As we walked around the park, went on some fun rides, ate lunch and had ice cream, we all shared some really special moments! Comparing Insulin pumps, recommending Endocrinologists, treating lows, sharing diagnosis stories, hashing out all the daily struggles, and pumping Insulin, we all just understood it. Most of us had never met face to face, yet because we were all Diabetic, we instantly became friends because of that one special bond we shared. As the day progressed, we all got closer with each other and shared many laughs and good times with one another.

For once, I was very comfortable being a Type 1 Diabetic because this time, I wasn’t the only one. It almost felt like we were the honorary guests of Disneyland that day as we all knew how hard T1D is and we came to celebrate for a day the hard work and effort we put each day into our health! By the end of the day, we had all become the best of friends, leaving us with nothing but hope and happiness!

This was honestly one of the best Diabetic days I had ever experienced in my 9 years of living with Type 1. After seeing how each person from the group had dealt with their health so confidently, I felt so hopeful about the future of living with Diabetes and I felt as though I can keep on going in this fight against T1D.

We all came from different backgrounds and we all had a different story to tell, but when we all came together, we felt like the most powerful group of people as that is what Diabetics truly are, brave and amazing people!

So don’t be afraid to try new things that will benefit you and your overall sense of wellbeing. Had I not gone to this T1D meet-up, I would have been feeling a bit lonely and depressed about my Diabetes. Now, I feel energized and revived in a sense, with new hope and assurance for all things Diabetes! Maybe even you could start a Diabetic meet-up in your town, you may end up meeting lifelong friends and finding hope of a cure one day!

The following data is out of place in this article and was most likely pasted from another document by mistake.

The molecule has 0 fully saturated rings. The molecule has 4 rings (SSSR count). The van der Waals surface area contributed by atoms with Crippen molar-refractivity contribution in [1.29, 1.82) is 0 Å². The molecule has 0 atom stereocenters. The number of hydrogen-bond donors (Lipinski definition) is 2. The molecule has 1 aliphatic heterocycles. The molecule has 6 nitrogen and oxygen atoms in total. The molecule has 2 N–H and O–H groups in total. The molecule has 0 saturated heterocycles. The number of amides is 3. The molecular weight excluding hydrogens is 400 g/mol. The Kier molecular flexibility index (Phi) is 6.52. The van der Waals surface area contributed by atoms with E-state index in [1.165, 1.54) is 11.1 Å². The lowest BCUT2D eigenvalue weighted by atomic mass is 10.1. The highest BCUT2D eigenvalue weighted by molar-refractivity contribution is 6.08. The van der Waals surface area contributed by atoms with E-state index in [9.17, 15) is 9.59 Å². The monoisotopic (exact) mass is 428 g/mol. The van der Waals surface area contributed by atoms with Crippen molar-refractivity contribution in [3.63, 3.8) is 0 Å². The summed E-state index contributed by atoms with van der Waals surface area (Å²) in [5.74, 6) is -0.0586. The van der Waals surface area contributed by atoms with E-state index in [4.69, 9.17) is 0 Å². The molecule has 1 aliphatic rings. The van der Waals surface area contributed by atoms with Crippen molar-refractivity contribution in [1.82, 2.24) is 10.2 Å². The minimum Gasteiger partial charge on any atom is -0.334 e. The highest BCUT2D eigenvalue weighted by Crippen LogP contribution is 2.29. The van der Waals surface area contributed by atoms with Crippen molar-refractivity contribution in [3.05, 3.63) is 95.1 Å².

Live well,



How to Turn Your LYFE on in 2018

The holiday season is the best time of the year, filled with family, food, and laughter! As much as everyone loves gingerbread cookies, pumpkin bread, and all of the holiday drinks, too much of a good thing can take a toll on our health goals. Here are some recommendations on how to start the new year off strong, and stick to your goals!

  1. Make sure your health and fitness goals are attainable! Setting goals that are challenging, but reachable, is key. An example of this could be, going for a 30-minute walk or run everyday, cutting refined sugar out the diet, consuming less meat (especially red).  For Type 1’s, having a lower A1C, eating less carbohydrates, or food logging daily could be great goals!
  2. Don’t forget about your mental health.  This time of year drives motivation to get healthy and “fit”, but often, we forget to take care of our mental health. The holidays can be a stressful time, and it is important to recharge mental so you can start 2018 fresh! Yoga, meditation, reading, journaling–  anything that brings you joy and releases stress should be a priority, just as much as a hard workout!
  3. Find a friend! Whether it is a workout buddy, an “Instagram friend”, or just a close friend who you share your goals with– it is important to have someone to share the journey with, and keep you accountable!